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KZNPO CONCERT: FEBRUARY 9 (article first published : 2006-02-10)

This was a gala occasion: the first concert of the year, the tenth anniversary of the KZN Philharmonic Orchestra’s World Symphony Series, two distinguished soloists from Europe and, most important of all, the first public performance on the new R1 million Steinway grand piano.

The concert drew a full house, 1,600 people, to the Durban City Hall. There were speeches, all of them sensible and concise, I thought, and a literal unveiling of the new piano, which was brought on to the stage swathed in a gold drape. The person who donated the piano remains anonymous, at his or her request.

The honour of being the first soloist to play the new piano fell to Florian Uhlig, a 30-year-old German who has lived in London for the past 10 years and who has visited Durban twice before. He played Rachmaninov’s Piano Concerto No.3 in D minor. Thus was the new instrument inaugurated with a great virtuoso concerto played by a young lion of the keyboard.

Florian Uhlig is a pianist of the first rank, combining a stunning technique with a true artist’s insight into the poetry of the music. His task was not, I think, made easier by the newness of the piano. It has a beautiful, accurate, rounded tone, but some people in the audience thought it was rather soft. I am not sure about this, but there was consensus among the many experts present that a new piano, like a new car, needs a running-in period before producing its best performance.

Be that as it may, the piano is a wonderful asset for Durban and this first performance was saluted with an ovation from the audience. In response, Florian Uhlig played an intriguingly dissonant and brilliant version of a Chopin waltz, a Leopold Godowsy arrangement of the waltz arranged further by Florian himself.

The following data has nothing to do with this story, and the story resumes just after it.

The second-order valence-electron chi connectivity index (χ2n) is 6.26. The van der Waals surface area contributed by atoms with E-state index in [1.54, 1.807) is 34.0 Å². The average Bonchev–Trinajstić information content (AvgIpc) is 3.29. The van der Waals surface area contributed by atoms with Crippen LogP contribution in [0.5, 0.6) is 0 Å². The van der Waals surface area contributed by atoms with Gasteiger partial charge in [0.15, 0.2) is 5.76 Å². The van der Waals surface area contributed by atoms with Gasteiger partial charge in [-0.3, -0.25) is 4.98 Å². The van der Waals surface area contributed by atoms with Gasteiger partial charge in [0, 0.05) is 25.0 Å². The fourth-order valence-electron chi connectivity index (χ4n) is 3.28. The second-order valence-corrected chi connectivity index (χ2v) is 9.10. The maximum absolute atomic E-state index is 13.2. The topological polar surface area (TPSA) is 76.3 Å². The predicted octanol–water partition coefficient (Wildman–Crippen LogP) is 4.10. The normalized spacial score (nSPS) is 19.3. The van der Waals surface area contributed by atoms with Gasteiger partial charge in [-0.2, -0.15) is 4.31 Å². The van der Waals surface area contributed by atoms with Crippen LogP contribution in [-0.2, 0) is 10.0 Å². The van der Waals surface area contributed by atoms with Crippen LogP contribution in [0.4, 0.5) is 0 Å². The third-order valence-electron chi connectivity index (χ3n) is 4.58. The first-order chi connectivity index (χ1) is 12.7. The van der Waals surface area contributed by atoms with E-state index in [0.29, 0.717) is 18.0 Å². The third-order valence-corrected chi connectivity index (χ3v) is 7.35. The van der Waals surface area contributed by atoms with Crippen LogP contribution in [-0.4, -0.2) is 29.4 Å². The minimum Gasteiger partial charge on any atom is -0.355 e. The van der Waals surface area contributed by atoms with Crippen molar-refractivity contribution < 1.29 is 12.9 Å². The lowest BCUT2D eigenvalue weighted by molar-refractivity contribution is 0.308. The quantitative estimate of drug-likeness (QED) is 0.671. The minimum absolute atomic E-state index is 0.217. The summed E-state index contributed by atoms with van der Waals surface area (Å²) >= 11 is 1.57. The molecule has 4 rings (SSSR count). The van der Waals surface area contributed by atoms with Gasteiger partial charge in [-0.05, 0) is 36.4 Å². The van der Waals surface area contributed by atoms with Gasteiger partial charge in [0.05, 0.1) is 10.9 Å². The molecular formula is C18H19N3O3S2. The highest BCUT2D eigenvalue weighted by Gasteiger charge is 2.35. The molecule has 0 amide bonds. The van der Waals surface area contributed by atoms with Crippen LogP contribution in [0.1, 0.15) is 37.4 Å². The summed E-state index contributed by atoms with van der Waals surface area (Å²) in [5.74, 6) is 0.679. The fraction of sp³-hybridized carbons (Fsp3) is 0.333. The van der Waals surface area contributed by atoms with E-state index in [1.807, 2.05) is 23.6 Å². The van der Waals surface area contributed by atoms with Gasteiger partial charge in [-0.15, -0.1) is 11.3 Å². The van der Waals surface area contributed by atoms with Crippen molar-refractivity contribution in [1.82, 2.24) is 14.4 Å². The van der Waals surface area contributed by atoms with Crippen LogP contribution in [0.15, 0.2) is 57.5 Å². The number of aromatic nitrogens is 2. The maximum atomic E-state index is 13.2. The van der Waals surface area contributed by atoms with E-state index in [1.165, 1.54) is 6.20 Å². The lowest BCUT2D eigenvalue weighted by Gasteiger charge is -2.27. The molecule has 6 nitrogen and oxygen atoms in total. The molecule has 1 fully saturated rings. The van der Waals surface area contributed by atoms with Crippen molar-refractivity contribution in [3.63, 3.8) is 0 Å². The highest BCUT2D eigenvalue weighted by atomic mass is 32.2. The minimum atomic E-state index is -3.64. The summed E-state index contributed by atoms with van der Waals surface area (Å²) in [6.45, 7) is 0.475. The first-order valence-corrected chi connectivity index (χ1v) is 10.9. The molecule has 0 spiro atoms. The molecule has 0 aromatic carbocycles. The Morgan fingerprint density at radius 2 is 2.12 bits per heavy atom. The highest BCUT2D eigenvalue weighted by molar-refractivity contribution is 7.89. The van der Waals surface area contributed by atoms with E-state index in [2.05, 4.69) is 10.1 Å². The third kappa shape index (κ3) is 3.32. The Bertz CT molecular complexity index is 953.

The other soloist of the evening, the 20-year-old Dutch violinist Simone Lamsma, was in no way overshadowed by the heroics at the piano. She played, with the orchestra, a rarely heard four-movement work, Max Bruch’s Scottish Fantasy, in which the late romantic German composer turns to traditional Scottish songs for his material.

It is a very attractive work, and Simone Lamsma’s playing was a revelation. She is a tall, slender blonde with a calm and confident demeanour, and she plays a Stradivarius violin worth roughly twice as much as the new Steinway grand piano! From this instrument she extracted an exquisitely pure, full tone, matched with faultless phrasing and judgment. A really beautiful performance which drew its own ovation. In acknowledgment of the prolonged applause Simone played a serene and deceptively difficult movement from one of Bach’s sonatas for unaccompanied violin.

The orchestra, conducted by Robert Maxym with his customary panache, opened the concert with a fine account of Mussorgsky’s Night on a Bare Mountain.

Historical note: 23 years ago, in 1983, the then Natal Performing Arts Council imported from Vienna 14 Bosendorfer pianos (three grands and 11 uprights) for a total of R180,000. The most expensive, a Bosendorfer Imperial grand piano cost R50,000, and, in the privacy of its storeroom, I was allowed to play a couple of little pieces on it. The comparison of prices then and now is quite startling but one should bear in mind that in those days the exchange rate was, I think, about R2 to the pound sterling. - Michael Green




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